Summary of Catechism paragraphs 232-67:
- The Holy Trinity is the central mystery of Christianity, for this truth is fundamental to all other teachings of the faith.
- This is the revealed truth that there is one God in three divine Persons, the Father, the Son, and the Holy Spirit, in an eternal communion of love.
- There is unity in the Godhead because the Father, the Son, and the Holy Spirit are one in the divine substance.
- Yet at the same time, each Person is distinct in terms of His relationship to the other divine Persons.
- In one sense, God is called Father because He is the Creator, and a loving parent to His people.
- But Christ reveals how God is Father “in an unheard-of sense” — that from all eternity, He is Father in relation to His only Son.
- The Son, who became man in Christ, reveals the Father; the Son is the image of the Father, the radiance of His glory, His Eternal Word.
- The Father has forever had this divine image of Himself; therefore we proclaim that the Son is eternally begotten of the Father, and consubstantial with Him, meaning of the same divine substance.
- Proceeding from the loving communion of the Father and the Son is another divine Person, the Holy Spirit; God the Holy Spirit has been described as the Eternal Love between the Father and the Son.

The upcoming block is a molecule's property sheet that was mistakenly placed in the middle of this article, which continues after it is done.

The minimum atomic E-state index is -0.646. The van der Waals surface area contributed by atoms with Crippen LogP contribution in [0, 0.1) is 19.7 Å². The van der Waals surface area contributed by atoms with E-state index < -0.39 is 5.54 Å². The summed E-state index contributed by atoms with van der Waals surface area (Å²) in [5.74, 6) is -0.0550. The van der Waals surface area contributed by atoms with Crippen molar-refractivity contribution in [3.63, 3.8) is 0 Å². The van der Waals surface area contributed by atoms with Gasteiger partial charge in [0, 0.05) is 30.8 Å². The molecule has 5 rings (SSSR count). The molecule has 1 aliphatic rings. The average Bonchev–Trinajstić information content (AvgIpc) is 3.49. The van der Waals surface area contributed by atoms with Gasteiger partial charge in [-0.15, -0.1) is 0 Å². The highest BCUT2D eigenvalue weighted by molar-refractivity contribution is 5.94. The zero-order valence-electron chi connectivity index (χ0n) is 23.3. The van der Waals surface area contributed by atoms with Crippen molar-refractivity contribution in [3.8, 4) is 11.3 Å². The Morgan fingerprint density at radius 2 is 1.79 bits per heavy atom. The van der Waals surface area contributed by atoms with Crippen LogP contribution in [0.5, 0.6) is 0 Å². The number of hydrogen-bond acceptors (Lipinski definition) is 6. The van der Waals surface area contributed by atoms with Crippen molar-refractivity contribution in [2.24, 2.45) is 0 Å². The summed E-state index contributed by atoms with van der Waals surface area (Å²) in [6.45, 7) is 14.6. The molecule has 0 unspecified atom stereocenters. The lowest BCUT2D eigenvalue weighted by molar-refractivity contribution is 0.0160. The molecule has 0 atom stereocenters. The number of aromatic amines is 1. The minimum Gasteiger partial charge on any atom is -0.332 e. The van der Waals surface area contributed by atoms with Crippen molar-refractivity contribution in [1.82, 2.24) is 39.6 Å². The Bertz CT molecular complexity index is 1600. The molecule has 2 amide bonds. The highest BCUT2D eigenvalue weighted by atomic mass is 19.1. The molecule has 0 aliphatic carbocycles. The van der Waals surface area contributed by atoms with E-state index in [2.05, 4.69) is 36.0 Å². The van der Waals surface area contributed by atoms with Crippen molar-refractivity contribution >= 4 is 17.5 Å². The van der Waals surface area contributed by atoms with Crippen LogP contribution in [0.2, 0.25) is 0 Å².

- The Father, Son, and Holy Spirit are at work throughout all of salvation history, and His eternal plan is to draw us into the Holy Trinity’s communion of love.
Live Your Faith
Although the mystery of God’s own interior life exceeds the limited capacity of our human minds, we do not need to understand it fully in order to appreciate its richness.
The fact that God is Himself a communion of Persons has implications for the way we live. God is one, but not a solitary, remote, inaccessible figure in stark isolation.
If God gives and receives love within Himself, so are we, who are made in His image and likeness, designed to live in loving communion with others.